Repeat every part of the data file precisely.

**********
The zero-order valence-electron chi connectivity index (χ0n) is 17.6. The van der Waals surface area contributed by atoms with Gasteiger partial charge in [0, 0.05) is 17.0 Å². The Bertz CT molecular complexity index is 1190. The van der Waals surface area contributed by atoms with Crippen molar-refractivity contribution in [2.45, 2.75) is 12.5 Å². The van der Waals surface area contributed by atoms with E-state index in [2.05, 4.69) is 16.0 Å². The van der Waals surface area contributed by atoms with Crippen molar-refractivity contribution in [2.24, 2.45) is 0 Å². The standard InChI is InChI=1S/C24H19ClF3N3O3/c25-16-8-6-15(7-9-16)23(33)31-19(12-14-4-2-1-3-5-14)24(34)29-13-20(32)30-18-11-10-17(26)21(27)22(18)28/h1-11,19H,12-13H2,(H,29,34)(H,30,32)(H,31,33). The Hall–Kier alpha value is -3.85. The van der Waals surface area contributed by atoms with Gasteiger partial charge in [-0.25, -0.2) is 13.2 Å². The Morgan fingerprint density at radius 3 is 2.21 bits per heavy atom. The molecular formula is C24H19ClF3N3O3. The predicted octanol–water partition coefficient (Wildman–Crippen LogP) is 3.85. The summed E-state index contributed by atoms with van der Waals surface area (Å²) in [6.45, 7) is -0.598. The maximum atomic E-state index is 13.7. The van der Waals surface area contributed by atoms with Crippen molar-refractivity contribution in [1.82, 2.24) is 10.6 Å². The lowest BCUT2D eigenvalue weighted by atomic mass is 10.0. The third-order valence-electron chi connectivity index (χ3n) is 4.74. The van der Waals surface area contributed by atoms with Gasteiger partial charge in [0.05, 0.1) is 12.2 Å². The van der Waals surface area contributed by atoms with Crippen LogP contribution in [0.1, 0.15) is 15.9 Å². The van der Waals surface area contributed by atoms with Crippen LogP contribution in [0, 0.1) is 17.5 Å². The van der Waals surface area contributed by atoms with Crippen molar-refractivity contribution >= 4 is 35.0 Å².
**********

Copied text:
The zero-order valence-electron chi connectivity index (χ0n) is 17.6. The van der Waals surface area contributed by atoms with Gasteiger partial charge in [0, 0.05) is 17.0 Å². The Bertz CT molecular complexity index is 1190. The van der Waals surface area contributed by atoms with Crippen molar-refractivity contribution in [2.45, 2.75) is 12.5 Å². The van der Waals surface area contributed by atoms with E-state index in [2.05, 4.69) is 16.0 Å². The van der Waals surface area contributed by atoms with Crippen molar-refractivity contribution in [2.24, 2.45) is 0 Å². The standard InChI is InChI=1S/C24H19ClF3N3O3/c25-16-8-6-15(7-9-16)23(33)31-19(12-14-4-2-1-3-5-14)24(34)29-13-20(32)30-18-11-10-17(26)21(27)22(18)28/h1-11,19H,12-13H2,(H,29,34)(H,30,32)(H,31,33). The Hall–Kier alpha value is -3.85. The van der Waals surface area contributed by atoms with Gasteiger partial charge in [-0.25, -0.2) is 13.2 Å². The Morgan fingerprint density at radius 3 is 2.21 bits per heavy atom. The molecular formula is C24H19ClF3N3O3. The predicted octanol–water partition coefficient (Wildman–Crippen LogP) is 3.85. The summed E-state index contributed by atoms with van der Waals surface area (Å²) in [6.45, 7) is -0.598. The maximum atomic E-state index is 13.7. The van der Waals surface area contributed by atoms with Crippen molar-refractivity contribution in [1.82, 2.24) is 10.6 Å². The lowest BCUT2D eigenvalue weighted by atomic mass is 10.0. The third-order valence-electron chi connectivity index (χ3n) is 4.74. The van der Waals surface area contributed by atoms with Gasteiger partial charge in [0.05, 0.1) is 12.2 Å². The van der Waals surface area contributed by atoms with Crippen LogP contribution in [0.1, 0.15) is 15.9 Å². The van der Waals surface area contributed by atoms with Crippen LogP contribution in [0, 0.1) is 17.5 Å². The van der Waals surface area contributed by atoms with Crippen molar-refractivity contribution >= 4 is 35.0 Å².